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Long-term risk of ischemic heart disease after adjuvant radiotherapy in breast cancer: results from a large population-based cohort

Authors
  • Wennstig, Anna-Karin1, 2
  • Wadsten, Charlotta1, 2
  • Garmo, Hans3, 4
  • Fredriksson, Irma5, 6
  • Blomqvist, Carl7
  • Holmberg, Lars4, 8
  • Nilsson, Greger9, 10, 11
  • Sund, Malin1
  • 1 Umeå University, Umeå, Sweden , Umeå (Sweden)
  • 2 Sundsvall Hospital, Sundsvall, Sweden , Sundsvall (Sweden)
  • 3 Uppsala University/Uppsala University Hospital, Uppsala, Sweden , Uppsala (Sweden)
  • 4 King’s College London, London, UK , London (United Kingdom)
  • 5 Karolinska University Hospital, Stockholm, Sweden , Stockholm (Sweden)
  • 6 Karolinska Institutet, Stockholm, Sweden , Stockholm (Sweden)
  • 7 Örebro University, University Hospital, Örebro, Sweden , Örebro (Sweden)
  • 8 Uppsala University, Uppsala, Sweden , Uppsala (Sweden)
  • 9 Uppsala University, University Hospital, Uppsala, Sweden , Uppsala (Sweden)
  • 10 Gävle Hospital, Gävle, Sweden , Gävle (Sweden)
  • 11 Visby Hospital, Visby, Sweden , Visby (Sweden)
Type
Published Article
Journal
Breast Cancer Research
Publisher
BioMed Central
Publication Date
Jan 22, 2020
Volume
22
Issue
1
Identifiers
DOI: 10.1186/s13058-020-1249-2
Source
Springer Nature
Keywords
License
Green

Abstract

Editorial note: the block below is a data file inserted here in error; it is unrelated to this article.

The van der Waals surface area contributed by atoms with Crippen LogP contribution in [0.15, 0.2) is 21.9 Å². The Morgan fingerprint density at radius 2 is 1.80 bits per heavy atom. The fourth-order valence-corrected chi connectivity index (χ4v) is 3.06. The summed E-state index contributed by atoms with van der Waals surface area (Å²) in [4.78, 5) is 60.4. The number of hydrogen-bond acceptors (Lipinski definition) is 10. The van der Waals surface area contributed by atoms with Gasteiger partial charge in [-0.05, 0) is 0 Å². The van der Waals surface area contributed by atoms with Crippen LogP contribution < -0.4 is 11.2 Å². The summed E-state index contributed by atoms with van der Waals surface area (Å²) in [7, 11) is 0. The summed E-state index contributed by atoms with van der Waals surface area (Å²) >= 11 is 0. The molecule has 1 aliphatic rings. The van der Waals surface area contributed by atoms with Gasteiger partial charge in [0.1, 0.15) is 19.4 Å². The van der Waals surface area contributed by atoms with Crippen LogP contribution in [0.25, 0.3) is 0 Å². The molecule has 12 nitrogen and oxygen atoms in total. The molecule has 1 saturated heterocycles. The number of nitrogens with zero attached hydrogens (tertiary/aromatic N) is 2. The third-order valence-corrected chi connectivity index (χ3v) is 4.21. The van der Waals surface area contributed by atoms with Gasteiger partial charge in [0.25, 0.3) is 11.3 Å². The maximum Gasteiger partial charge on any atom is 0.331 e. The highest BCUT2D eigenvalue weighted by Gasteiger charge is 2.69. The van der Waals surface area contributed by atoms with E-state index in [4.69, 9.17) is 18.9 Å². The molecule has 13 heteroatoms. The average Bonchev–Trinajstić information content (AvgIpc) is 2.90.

BackgroundAdjuvant radiotherapy (RT) for breast cancer (BC) has been associated with an increased risk of ischemic heart disease (IHD). We examined the incidence of IHD in a large population-based cohort of women with BC.MethodsThe Breast Cancer DataBase Sweden (BCBaSe) includes all women diagnosed with BC from 1992 to 2012 (n = 60,217) and age-matched women without a history of BC (n = 300,791) in three Swedish health care regions. Information on comorbidity, educational level, and incidence of IHD was obtained through linkage with population-based registries. The risk of IHD was estimated by Cox proportional hazard regression analyses and cumulative incidence by the Kaplan-Meier method.ResultsWomen with BC had a lower risk of IHD compared to women without BC with a hazard ratio (HR) of 0.91 (95% CI 0.88–0.95). When women with left-sided BC were compared to right-sided BC, an increased HR for IHD of 1.09 (95% CI 1.01–1.17) was seen. In women receiving RT, a HR of 1.18 (95% CI 1.06–1.31) was seen in left-sided compared to right-sided BC, and the HRs increased with more extensive lymph node involvement and with the addition of systemic therapy. The cumulative IHD incidence was increased in women receiving left-sided RT compared to right-sided RT, starting from the first years after RT and sustained with longer follow-up.ConclusionsWomen given RT for left-sided BC during 1992 to 2012 had an increased risk of IHD compared to women treated for right-sided BC. These women were treated in the era of three-dimensional conformal RT (3DCRT), and the results emphasize the importance of further developing and implementing RT techniques that lower the cardiac doses, without compromising the beneficial effects of RT.

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